3rd Digital memories conference

March 20, 2011 § 1 Comment

Prague night (dscn1626_mod)

In March I’ve been at the 3rd Digital Memories Conference in Prague (14-16 March 2011), where I presented a paper on “Studying Collective Memories in Wikipedia” (got to the abstract on the conference webpage, or to the article in .pdf).

The paper presented some theoretical thoughts about the study of collective memory processes in Wikipedia, the ways memory building practices have changed in the new digital era, and the results of a research on the commemoration of major traumatic events in Wikipedia’s articles and talk pages.

What has been done

January 30, 2011 § Leave a comment

Recently, several studies in the psychological field investigated collaborative recall in small groups (see for example Barnier et al., 2007; Barnier and Sutton, 2008; Cuc et al., 2006; Ekeocha and Brennan, 2008; Weldon and Bellinger, 1997), while others addressed flashbulb memories (Brown and Kulik, 1977; Conway, 1995; Winograd and Neisser, 1992).

In general, it can be argued that while psychologists have largely studied memory processes at the individual level (Harris et al. 2008), philosophers and sociologists have investigated collective memory on a global level, mainly referring to nations as communities.

In 1997, Pennebaker and Banasik argued that “in stark contrast to the assumptions of collective memory, most traditional laboratory-based memory research has attempted to understand memory as a context-free, isolated psychological process” (p. 4).

In general, a review of the state of the art on the study of collective memory highlights the need for empirical validations of the vast amount of theoretical research carried on so far.

Why Wikipedia

January 10, 2011 § Leave a comment

Image representing Wikipedia as depicted in Cr...

Image via CrunchBase

Launched in 2001, Wikipedia is an online encyclopedia built by the independent work of millions of people. Wikipedia articles can be edited directly on the website by anyone: registered or anonymous users.

Pentzold (2009) proposed that Wikipedia can be interpreted as a global memory place (Nora, 1996), where memory is formed through the discussion of different perspectives and points of view. For instance, this is true in the case of Wikipedia pages about traumatic events, such as the September 11 attacks or the 7 July 2005 London bombings.

Every Wikipedia article has a related talk page in which anyone can discuss the article content and structure, negotiate and suggest improvements or changes. Usually contributions are signed and this allows to associate every edit to the user who wrote it. In a non-registered users edits Wikipedia, she can be identified by the IP address of the computer used to connect to the platform.

The Mediawiki open source web platform which powers Wikipedia records any change made by any user to any article or talk page. In this way it is possible to keep track of the entire history of each user’s contributions. Every edit is recorded along with its date and time, the author and an optional comment.

At January 2011, the English Wikipedia counts more than 13 million users, almost 23 million pages and nearly 3,5 million articles. This huge amount of data by millions of users in different languages makes Wikipedia an interesting platform for the empirical study of social processes on a large scale. Thanks to the users participation to the platform, it is now possible to study collective memory processes from their beginning and in large population, overcoming some of the constraints posed by self-reports or by traditional laboratory-based research.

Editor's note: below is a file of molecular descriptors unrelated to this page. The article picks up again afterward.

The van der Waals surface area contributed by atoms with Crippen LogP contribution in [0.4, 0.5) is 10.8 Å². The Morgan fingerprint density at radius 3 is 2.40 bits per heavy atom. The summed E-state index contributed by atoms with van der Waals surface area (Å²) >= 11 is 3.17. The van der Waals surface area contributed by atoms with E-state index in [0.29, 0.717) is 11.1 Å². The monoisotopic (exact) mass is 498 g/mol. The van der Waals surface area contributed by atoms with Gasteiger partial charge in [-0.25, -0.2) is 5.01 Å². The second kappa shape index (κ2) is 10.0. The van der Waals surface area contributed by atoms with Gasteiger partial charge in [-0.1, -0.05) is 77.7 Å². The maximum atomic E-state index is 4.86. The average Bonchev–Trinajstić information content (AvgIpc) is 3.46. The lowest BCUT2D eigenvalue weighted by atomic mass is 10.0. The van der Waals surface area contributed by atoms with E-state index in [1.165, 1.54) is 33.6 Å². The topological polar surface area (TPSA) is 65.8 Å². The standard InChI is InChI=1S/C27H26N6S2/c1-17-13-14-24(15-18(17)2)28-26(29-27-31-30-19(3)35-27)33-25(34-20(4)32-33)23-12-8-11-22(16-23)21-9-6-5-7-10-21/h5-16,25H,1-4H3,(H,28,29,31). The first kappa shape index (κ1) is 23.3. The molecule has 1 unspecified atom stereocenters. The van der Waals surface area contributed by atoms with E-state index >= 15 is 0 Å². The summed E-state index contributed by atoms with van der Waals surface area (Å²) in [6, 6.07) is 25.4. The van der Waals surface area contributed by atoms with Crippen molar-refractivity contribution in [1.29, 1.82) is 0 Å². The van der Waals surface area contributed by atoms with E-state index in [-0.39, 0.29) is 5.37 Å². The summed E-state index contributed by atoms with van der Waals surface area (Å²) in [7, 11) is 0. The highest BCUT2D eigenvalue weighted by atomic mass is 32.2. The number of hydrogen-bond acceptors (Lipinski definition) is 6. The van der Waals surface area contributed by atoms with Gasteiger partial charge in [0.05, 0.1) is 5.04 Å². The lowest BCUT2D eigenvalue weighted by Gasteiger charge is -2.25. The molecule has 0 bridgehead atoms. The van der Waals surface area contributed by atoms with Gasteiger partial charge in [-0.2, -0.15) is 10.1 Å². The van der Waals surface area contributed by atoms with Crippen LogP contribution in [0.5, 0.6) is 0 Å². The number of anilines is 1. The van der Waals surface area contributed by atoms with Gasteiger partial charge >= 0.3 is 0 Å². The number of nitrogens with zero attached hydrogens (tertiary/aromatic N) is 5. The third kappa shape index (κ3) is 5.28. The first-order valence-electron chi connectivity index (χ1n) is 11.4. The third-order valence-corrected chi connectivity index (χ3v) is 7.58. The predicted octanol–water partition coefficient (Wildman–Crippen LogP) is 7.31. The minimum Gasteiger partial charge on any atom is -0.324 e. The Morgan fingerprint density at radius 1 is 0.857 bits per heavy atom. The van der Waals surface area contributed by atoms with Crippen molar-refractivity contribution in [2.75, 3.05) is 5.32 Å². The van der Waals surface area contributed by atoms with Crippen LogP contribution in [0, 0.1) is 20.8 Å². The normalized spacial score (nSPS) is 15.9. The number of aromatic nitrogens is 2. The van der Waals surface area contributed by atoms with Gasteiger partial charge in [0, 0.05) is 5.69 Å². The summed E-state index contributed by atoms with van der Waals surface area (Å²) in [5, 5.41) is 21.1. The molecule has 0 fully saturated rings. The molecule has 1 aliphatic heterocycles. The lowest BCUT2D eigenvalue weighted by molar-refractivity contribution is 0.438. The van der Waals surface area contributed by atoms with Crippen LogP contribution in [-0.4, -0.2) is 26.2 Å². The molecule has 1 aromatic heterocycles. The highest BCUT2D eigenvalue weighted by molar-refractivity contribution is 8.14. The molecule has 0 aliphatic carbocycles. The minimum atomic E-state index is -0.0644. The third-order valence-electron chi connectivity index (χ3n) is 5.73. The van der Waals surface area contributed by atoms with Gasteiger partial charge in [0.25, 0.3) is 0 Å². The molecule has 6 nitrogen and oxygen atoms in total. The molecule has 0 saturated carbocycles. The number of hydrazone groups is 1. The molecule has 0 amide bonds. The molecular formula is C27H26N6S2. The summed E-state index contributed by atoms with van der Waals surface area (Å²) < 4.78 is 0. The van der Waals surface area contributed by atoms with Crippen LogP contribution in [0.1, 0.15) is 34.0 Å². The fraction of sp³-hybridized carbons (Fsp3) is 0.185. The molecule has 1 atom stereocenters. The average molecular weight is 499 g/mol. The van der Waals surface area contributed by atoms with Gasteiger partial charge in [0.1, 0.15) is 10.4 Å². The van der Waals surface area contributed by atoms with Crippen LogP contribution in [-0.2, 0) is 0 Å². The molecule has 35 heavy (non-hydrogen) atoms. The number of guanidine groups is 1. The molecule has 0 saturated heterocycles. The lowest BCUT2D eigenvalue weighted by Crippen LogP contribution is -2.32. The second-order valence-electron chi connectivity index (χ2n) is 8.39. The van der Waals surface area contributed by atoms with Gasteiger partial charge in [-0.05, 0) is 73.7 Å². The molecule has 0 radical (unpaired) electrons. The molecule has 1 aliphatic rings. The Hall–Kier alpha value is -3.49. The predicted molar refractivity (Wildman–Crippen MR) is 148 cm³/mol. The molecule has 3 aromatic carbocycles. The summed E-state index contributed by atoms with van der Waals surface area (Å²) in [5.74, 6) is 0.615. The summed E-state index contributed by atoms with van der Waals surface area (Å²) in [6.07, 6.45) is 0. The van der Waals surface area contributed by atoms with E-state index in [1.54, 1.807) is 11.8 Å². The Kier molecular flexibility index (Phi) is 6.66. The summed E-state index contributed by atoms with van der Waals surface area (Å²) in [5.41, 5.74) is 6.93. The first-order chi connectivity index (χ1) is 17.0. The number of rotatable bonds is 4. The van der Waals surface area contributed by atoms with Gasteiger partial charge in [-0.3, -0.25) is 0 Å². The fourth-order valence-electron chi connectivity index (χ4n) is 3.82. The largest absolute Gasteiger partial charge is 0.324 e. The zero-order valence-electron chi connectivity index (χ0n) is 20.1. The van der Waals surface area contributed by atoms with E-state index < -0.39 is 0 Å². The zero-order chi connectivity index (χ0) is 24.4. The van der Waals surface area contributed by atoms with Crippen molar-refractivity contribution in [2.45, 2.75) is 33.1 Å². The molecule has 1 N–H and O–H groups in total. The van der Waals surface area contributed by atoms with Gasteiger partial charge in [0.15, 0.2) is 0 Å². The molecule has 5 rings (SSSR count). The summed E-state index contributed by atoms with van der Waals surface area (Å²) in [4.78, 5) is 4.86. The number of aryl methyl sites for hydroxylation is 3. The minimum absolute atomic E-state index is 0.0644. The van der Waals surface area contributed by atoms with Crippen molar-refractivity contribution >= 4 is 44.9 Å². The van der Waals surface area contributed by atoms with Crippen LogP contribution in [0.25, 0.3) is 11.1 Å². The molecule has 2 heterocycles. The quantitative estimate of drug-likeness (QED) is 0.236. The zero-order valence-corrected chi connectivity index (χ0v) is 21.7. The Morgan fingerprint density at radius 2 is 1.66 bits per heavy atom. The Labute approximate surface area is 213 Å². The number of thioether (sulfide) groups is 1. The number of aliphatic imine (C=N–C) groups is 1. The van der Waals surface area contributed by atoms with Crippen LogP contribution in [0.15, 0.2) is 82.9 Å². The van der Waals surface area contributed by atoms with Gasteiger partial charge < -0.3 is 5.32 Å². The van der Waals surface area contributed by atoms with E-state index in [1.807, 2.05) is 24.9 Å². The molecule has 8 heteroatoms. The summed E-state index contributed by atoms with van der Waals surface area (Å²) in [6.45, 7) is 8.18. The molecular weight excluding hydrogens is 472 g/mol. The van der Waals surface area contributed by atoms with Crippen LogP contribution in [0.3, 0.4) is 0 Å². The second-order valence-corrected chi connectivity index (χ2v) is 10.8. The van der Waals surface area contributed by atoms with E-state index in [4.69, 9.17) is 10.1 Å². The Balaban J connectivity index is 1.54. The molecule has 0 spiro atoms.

Collective memory of traumatic events in Wikipedia

December 27, 2010 § Leave a comment

September 11, 2001 attacks in New York City: V...

Image via Wikipedia

Cultural trauma research offer an interesing opportunity to study collective memory processes (Alexander, 2004). Unlike psychological trauma, cultural trauma affects a social group with some degree of cohesion, shaking the foundation of its collective identity, and is closely connected with the formation of its emergent collective memory and identity (Eyerman, 2001).

Neal (1998) and Sztompka (2000) pointed out the feature that an event should have to be potentially traumatizing. It should be a “volcano-like”, “extraordinary event” that causes “disruption” and “radical change … within a short period of time”.Moreover, it should be sudden, radical and deep, perceived as imposed from outside and as unexpected, surprising, shocking and repulsive. According to this characterization, a number of public events can be considered as potentially traumatizing: revolutions, genocides, deportations and ethnic cleansings, mass murders or assassinations of political leaders, acts of terrorism, lost wars.

Today, our life is meshed with digital technologies: we share online personal memories, photographs, videos, text messages, blogs, digital archives and storytelling. Through Web 2.0 and social networking sites (boyd & Ellison, 2007), we can produce and consume content (and memory). We interact publicly on platforms such as Facebook or MySpace, talking about our lives and sharing our thoughts and emotions; we upload family videos and photographs on YouTube and Flickr; and we can also collaboratively write the story of relevant public events such as September 11 attacks or 7 July 2005 London bombings on Wikipedia.

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